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Volume 27, Issue 4

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Jon Seals

CIOBYOD is a reality, and we all have to deal with it.

Most of us are used to well-behaved devices such as laptops, netbooks, iPhones and iPads. There are enough mobile device management products to handle remote wipes and other strategies to lock down these devices if they are lost or stolen.

But when the device doesn't have a disk, things get a little dicey. Flash RAM that's soldered into a device can't be removed practically, and if the device is broken, that memory can't be erased. It gets more fun with Android tablets; the hardware may not be all that long-lived, and the myriad software configurations can be hard to manage in the wild.



Usage-based payment systems are becoming increasingly common, but a recent variation in disaster recovery has an interesting twist. A new pricing model from a company called Asigra is based not on how much data an organisation backs up, but how much it restores. In particular, a ‘recovery performance score’ determines the amount of money a customer will pay. The Asigra system emphasises value rather than cost: the value is in the data restored, rather than the data saved. Is a similar pricing model likely to spread to related services such as DraaS (Disaster Recovery as a Service)?



For years, the IT industry has been experiencing growth in outsourcing. Organizations large and small have looked to utilize the promises of lower cost of operation. Witnessing this trend over time has allowed me to see something emerge that I have long-held as truth. Users have a responsibility to be accountable. Accountable to the service that they have contracted for, the information provided, the knowledge of the ownership of information, the recoverability, the usage, and the measurement against established criteria to name a few. Cloud is no different. I like to say, “You cannot manage that which you do not measure, and you cannot measure that which you do not know about”. Nonetheless, countless organizations dive into contracting for a service at one level and demand the service of the levels above that which they have contracted for.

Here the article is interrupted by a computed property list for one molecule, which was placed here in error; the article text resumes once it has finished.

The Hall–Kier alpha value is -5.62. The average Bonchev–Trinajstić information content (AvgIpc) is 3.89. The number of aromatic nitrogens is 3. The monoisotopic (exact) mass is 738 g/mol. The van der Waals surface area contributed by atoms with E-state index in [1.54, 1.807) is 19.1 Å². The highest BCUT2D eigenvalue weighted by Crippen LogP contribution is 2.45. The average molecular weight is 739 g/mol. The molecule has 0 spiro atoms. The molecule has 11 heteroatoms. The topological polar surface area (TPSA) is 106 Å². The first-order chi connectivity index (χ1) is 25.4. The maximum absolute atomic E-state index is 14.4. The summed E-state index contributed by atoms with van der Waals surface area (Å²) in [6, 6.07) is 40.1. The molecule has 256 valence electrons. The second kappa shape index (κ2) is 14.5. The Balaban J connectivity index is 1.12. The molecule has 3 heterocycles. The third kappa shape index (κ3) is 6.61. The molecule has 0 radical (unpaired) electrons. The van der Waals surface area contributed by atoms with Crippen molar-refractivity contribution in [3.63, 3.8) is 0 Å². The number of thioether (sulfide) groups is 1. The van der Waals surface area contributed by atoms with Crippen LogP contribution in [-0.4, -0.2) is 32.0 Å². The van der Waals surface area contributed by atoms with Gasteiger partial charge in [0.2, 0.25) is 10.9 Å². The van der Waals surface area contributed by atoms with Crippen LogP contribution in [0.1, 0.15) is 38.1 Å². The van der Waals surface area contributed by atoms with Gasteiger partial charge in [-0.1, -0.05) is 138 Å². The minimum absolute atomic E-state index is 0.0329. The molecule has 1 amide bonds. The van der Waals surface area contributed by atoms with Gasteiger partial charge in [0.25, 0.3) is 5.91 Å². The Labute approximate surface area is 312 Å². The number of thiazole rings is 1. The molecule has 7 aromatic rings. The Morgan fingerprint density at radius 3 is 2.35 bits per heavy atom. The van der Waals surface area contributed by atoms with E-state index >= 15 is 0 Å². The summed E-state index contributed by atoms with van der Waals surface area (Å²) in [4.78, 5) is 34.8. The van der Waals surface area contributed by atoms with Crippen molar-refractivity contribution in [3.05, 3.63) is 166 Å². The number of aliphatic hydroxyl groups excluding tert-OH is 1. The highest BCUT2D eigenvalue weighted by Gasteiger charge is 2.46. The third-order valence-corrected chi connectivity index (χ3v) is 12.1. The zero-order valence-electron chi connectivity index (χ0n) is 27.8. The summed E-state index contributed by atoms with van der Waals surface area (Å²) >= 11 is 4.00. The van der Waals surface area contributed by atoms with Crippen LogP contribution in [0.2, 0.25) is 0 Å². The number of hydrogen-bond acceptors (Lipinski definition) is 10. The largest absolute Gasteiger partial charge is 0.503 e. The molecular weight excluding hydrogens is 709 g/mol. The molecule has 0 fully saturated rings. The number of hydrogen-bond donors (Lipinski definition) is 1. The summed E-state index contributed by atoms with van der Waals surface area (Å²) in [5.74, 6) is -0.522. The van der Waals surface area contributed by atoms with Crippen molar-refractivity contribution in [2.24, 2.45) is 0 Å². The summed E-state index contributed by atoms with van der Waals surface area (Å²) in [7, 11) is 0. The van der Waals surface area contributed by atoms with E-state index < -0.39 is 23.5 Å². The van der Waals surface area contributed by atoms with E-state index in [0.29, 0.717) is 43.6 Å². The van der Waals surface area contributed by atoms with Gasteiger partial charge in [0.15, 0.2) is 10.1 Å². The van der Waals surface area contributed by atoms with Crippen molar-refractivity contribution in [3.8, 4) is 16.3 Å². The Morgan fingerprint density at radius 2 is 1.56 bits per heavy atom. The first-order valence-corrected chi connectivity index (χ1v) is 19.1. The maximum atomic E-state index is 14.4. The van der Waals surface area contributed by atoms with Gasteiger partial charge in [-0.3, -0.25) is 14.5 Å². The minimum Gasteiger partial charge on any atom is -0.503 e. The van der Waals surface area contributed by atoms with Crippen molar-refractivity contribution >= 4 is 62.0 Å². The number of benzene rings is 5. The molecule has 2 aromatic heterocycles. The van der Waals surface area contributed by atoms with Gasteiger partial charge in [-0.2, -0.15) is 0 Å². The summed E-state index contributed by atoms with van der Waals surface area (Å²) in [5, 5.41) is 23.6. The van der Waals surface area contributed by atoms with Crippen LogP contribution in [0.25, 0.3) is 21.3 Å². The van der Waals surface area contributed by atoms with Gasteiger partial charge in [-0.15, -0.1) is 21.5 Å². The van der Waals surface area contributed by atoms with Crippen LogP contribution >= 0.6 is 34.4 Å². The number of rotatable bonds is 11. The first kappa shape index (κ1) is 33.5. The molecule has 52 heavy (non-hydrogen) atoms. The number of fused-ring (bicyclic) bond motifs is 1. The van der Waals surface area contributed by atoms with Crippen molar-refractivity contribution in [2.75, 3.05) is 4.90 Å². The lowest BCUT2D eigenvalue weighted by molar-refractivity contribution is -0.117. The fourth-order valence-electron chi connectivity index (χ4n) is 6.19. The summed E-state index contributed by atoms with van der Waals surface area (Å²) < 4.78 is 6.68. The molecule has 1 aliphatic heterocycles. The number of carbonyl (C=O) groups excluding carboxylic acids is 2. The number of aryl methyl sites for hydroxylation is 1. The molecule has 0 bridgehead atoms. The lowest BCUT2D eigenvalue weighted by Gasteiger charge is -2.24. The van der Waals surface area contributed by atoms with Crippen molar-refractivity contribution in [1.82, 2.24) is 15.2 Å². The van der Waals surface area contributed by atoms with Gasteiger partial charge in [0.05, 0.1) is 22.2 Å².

When an organization outsources “backup”, for instance, the act of recovery must have established objectives (both time and point). This may come as no surprise to countless people in the business, but few organization have prioritized which applications are mission critical and need different recovery objectives than say the holiday office party logistics. While some may have done this, too many do not have an application matrix which outlines up-line and down-line dependencies. The number one reason why a “backed” up system cannot be restored, beyond hardware failure, is the lack of synchronization with the application up-line and down-line dependencies. So, why is it that the yelling and screaming commences once the failure occurs and the information provided was incomplete, inaccurate, or simply missing with regard to the actual nature of the criteria for success? It seems that the answer is lack of responsibility and accountability. The user no longer feels any responsibility or accountability for the “backup” since they have contracted for it even though they have not contracted for the level of service they are demanding, nor have they done their due diligence to manage the contracted service.



While three of the major hurricane forecasters have reduced by a smidgen their predictions for the 2013 Atlantic hurricane season, the season as a whole is still expected to be above-average as is the chance of a major hurricane making U.S. landfall.

Bear in mind that to-date the 2013 season has seen four named storms (Andrea, Barry, Chantal and Dorian) – none of which reached hurricane status.

Here’s how the revised forecasts stack up:



August 8, 2013


By Meredith Cherney